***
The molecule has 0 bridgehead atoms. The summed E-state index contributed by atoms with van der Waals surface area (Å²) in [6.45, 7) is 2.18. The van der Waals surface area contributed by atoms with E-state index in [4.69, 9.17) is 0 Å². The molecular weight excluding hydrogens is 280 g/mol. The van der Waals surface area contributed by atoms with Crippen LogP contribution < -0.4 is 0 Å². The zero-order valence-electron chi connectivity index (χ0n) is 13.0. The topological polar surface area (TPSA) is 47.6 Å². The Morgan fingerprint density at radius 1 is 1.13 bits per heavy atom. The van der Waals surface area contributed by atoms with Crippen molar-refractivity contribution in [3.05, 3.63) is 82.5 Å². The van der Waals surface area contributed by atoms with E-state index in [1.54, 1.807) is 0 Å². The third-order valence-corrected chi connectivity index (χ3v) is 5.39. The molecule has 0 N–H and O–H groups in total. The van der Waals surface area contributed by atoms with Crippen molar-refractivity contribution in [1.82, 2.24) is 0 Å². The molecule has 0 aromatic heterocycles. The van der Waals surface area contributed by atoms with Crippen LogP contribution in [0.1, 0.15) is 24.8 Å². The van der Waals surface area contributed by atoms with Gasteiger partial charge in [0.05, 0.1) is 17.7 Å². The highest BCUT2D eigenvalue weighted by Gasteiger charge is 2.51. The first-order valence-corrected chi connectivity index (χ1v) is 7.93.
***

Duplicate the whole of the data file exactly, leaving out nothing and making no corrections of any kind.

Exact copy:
The molecule has 0 bridgehead atoms. The summed E-state index contributed by atoms with van der Waals surface area (Å²) in [6.45, 7) is 2.18. The van der Waals surface area contributed by atoms with E-state index in [4.69, 9.17) is 0 Å². The molecular weight excluding hydrogens is 280 g/mol. The van der Waals surface area contributed by atoms with Crippen LogP contribution < -0.4 is 0 Å². The zero-order valence-electron chi connectivity index (χ0n) is 13.0. The topological polar surface area (TPSA) is 47.6 Å². The Morgan fingerprint density at radius 1 is 1.13 bits per heavy atom. The van der Waals surface area contributed by atoms with Crippen molar-refractivity contribution in [3.05, 3.63) is 82.5 Å². The van der Waals surface area contributed by atoms with E-state index in [1.54, 1.807) is 0 Å². The third-order valence-corrected chi connectivity index (χ3v) is 5.39. The molecule has 0 N–H and O–H groups in total. The van der Waals surface area contributed by atoms with Crippen molar-refractivity contribution in [1.82, 2.24) is 0 Å². The molecule has 0 aromatic heterocycles. The van der Waals surface area contributed by atoms with Crippen LogP contribution in [0.1, 0.15) is 24.8 Å². The van der Waals surface area contributed by atoms with Gasteiger partial charge in [0.05, 0.1) is 17.7 Å². The highest BCUT2D eigenvalue weighted by Gasteiger charge is 2.51. The first-order valence-corrected chi connectivity index (χ1v) is 7.93.